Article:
Religion Today Summaries, July 8, 2004

Compiled & Edited by Crosswalk News Staff

Religion Today Summaries, July 8, 2004

Daily briefs of the top news stories impacting Christians around the world. In today's edition:

  • Artist-Sponsor Announces First National Christian Art Competition
  • Sri Lanka: Hostility Intensifies, Anti-Conversion Bill Progresses
  • Religious Freedom Law Touts Diverse Support
  • Biggest Megachurch in the Nation Poised to Become Even Bigger

Artist-Sponsor Announces First National Christian Art Competition
Allie Martin and Jenni Parker, Agape Press

A Kentucky artist is trying to encourage artists of all ages to use and showcase their gifts for God's glory.  Stephen Sawyer, perhaps best known for his paintings of Christ as part of his "Art for God" series, says Christian artists have a huge responsibility. "What we can accomplish in serving the Kingdom through art is phenomenal -- and the responsibility that goes with talent, I think, is commensurate with that," he says. Sawyer is now sponsoring the first National Christian Art Competition, a unique contest for artists of all ages. In an effort to draw out the creators of contemporary, radical, and compassionate Christian art, the sponsor has opened the competition to adults and children and is accepting entries in a variety of media.  Sawyer notes that the National Christian Art Competition is "the first to honor and award schools, churches, and teachers as well as the artists." He hopes these awards will serve to recognize and reward talented artists -- as well as some of those who have supported them in the development of their gifts -- and that the prizes will also encourage the artists to continue "tithing their talents." Sawyer and his wife Cindy Sawyer, fellow artist and co-owner of Art for God, will be judging the entries.

Sri Lanka: Hostility Intensifies, Anti-Conversion Bill Progresses
Elizabeth Kendal, ASSIST News Service

The Sri Lankan government is sponsoring a bill in the Parliament banning 'forcible' conversion of religion. Entitled 'The Act for the Protection of Religious Freedom', it was drafted by the Minister for Buddha Sasana (Ministry of Buddhist Affairs). If this extremely threatening bill is passed, conversion from one religion to another under any circumstance would be a criminal offence. The word 'force' as used in the bill can mean simply to persuade someone to attend prayers of a religion of which they are not a member. If conversion is 'committed' by a group, 'every director or shareholder ... partner, member, employee or officer of that group or company shall be guilty of an offence'. Court action against conversion may be initiated by the police, by anybody 'affected or aggrieved by an offence' or by anyone 'interested in the welfare of the public who has reason to believe that the provisions of this Act have been contravened'. The minister has also said he will create informal tribunals run by Buddhist monks where village disputes can be resolved, without the involvement of the police or courts of law. The very existence of the bill fuels the zeal of the militant Buddhists, legitimises anti-Christian sentiment and justifies anti-Christian acts.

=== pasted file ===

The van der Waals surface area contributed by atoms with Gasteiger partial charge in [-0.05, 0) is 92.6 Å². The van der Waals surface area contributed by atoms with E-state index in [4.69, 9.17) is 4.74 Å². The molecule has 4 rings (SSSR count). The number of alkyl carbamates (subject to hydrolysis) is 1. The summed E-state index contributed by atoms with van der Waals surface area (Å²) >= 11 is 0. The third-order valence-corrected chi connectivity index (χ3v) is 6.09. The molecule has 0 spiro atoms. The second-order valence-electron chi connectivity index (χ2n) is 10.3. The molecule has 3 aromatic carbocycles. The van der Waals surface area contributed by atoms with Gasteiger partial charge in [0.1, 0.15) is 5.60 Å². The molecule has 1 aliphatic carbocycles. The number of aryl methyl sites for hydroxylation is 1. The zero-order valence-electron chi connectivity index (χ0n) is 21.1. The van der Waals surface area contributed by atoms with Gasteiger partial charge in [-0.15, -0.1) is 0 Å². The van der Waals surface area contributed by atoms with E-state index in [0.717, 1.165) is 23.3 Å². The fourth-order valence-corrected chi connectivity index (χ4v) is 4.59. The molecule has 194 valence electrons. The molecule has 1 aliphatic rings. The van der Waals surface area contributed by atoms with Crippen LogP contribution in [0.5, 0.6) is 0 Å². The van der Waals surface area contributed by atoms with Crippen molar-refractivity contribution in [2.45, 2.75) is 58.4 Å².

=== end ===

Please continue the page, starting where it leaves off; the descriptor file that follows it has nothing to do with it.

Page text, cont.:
Religious Freedom Law Touts Diverse Support
Agape Press

A new law will make it easier to express religious beliefs in the workplace.  The Workplace Religious Freedom Act of 2003 (Senate Bill 893) will be getting lots of attention in Congress this year -- and that is just fine with Nathan Diament, who directs the Union of Orthodox Jewish Congregations in America.  "It will encourage, not mandate, employers to allow employees to have flexible scheduling so they observe religious holy days, to wear religious clothing to the workplace, and to observe other religious practices [provided] they don't compromise the workers' abilities to perform the essential functions of their job," he explains.  Diament says the law is being supported by a very diverse coalition of religious groups, from Southern Baptists to Orthodox Jews.

Biggest Megachurch in the Nation Poised to Become Even Bigger
Charisma News Service

A Houston congregation that started in an abandoned feed store in the 1950s didn't become the biggest megachurch in the nation overnight. Pastored by Joel Osteen, Lakewood Church has grown from 8,000 to 30,000 since 1999 and it is poised to become even bigger. "I believe one day we're going to have 100,000 a weekend," he said. The way things have been going, there's every reason to think that will happen. In December, the Texas church moved into the Compaq Center, a 16,000-seat arena and the former home of the Houston Rockets. Despite having an 8,000-seat sanctuary, Lakewood Church - named last year by "Forbes" magazine as the nation's largest megachurch - couldn't accommodate the estimated 25,000 to 30,000 people who were coming through its doors weekly. Before Joel was born, his dad, the late John Osteen, was a Southern Baptist pastor. But he left the denomination in 1959 to start a nondenominational, charismatic church. His first church building was a former feed store. Located then in a low-income neighborhood on the east side of Houston, Lakewood was racially integrated - a trait that continues today in a congregation that is more or less equal parts Caucasian, African American and Hispanic. Lakewood Church had about 6,000 members when Joel took over the pastorate from his father. Within a year attendance more than doubled. Services are now broadcast nationally on the ABC Family Channel, Black Entertainment Television, the PAX-TV Network and Trinity Broadcasting, among others, as well as on overseas stations and live on the Internet.

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